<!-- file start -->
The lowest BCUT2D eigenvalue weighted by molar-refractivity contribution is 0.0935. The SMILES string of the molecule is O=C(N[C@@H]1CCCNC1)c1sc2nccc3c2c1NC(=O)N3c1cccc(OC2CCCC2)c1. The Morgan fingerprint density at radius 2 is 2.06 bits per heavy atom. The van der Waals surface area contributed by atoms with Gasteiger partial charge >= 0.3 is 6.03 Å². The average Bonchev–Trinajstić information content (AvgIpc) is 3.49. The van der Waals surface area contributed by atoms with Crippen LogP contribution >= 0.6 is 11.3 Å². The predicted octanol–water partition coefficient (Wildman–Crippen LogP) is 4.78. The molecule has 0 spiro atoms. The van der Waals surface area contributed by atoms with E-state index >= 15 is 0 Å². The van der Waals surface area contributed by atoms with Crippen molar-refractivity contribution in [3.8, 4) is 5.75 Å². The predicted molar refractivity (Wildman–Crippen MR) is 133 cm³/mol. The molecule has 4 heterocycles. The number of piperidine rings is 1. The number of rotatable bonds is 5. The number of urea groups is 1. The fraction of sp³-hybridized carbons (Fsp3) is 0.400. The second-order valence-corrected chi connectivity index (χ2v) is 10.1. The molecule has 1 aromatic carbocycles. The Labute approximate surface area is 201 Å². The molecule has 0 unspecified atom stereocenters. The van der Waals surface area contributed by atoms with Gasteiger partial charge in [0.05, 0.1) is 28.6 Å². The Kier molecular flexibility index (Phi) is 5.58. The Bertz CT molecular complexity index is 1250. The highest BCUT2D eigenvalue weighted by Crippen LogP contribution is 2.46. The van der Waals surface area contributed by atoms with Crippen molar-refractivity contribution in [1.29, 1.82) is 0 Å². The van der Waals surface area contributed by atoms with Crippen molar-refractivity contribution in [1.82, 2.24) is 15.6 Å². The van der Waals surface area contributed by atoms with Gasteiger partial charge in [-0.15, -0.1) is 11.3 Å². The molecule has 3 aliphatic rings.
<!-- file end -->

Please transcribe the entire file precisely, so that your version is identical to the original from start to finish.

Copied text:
The lowest BCUT2D eigenvalue weighted by molar-refractivity contribution is 0.0935. The SMILES string of the molecule is O=C(N[C@@H]1CCCNC1)c1sc2nccc3c2c1NC(=O)N3c1cccc(OC2CCCC2)c1. The Morgan fingerprint density at radius 2 is 2.06 bits per heavy atom. The van der Waals surface area contributed by atoms with Gasteiger partial charge >= 0.3 is 6.03 Å². The average Bonchev–Trinajstić information content (AvgIpc) is 3.49. The van der Waals surface area contributed by atoms with Crippen LogP contribution >= 0.6 is 11.3 Å². The predicted octanol–water partition coefficient (Wildman–Crippen LogP) is 4.78. The molecule has 0 spiro atoms. The van der Waals surface area contributed by atoms with E-state index >= 15 is 0 Å². The van der Waals surface area contributed by atoms with Crippen molar-refractivity contribution in [3.8, 4) is 5.75 Å². The predicted molar refractivity (Wildman–Crippen MR) is 133 cm³/mol. The molecule has 4 heterocycles. The number of piperidine rings is 1. The number of rotatable bonds is 5. The number of urea groups is 1. The fraction of sp³-hybridized carbons (Fsp3) is 0.400. The second-order valence-corrected chi connectivity index (χ2v) is 10.1. The molecule has 1 aromatic carbocycles. The Labute approximate surface area is 201 Å². The molecule has 0 unspecified atom stereocenters. The van der Waals surface area contributed by atoms with Gasteiger partial charge in [0.05, 0.1) is 28.6 Å². The Kier molecular flexibility index (Phi) is 5.58. The Bertz CT molecular complexity index is 1250. The highest BCUT2D eigenvalue weighted by Crippen LogP contribution is 2.46. The van der Waals surface area contributed by atoms with Crippen molar-refractivity contribution in [1.29, 1.82) is 0 Å². The van der Waals surface area contributed by atoms with Crippen molar-refractivity contribution in [1.82, 2.24) is 15.6 Å². The van der Waals surface area contributed by atoms with Gasteiger partial charge in [-0.15, -0.1) is 11.3 Å². The molecule has 3 aliphatic rings.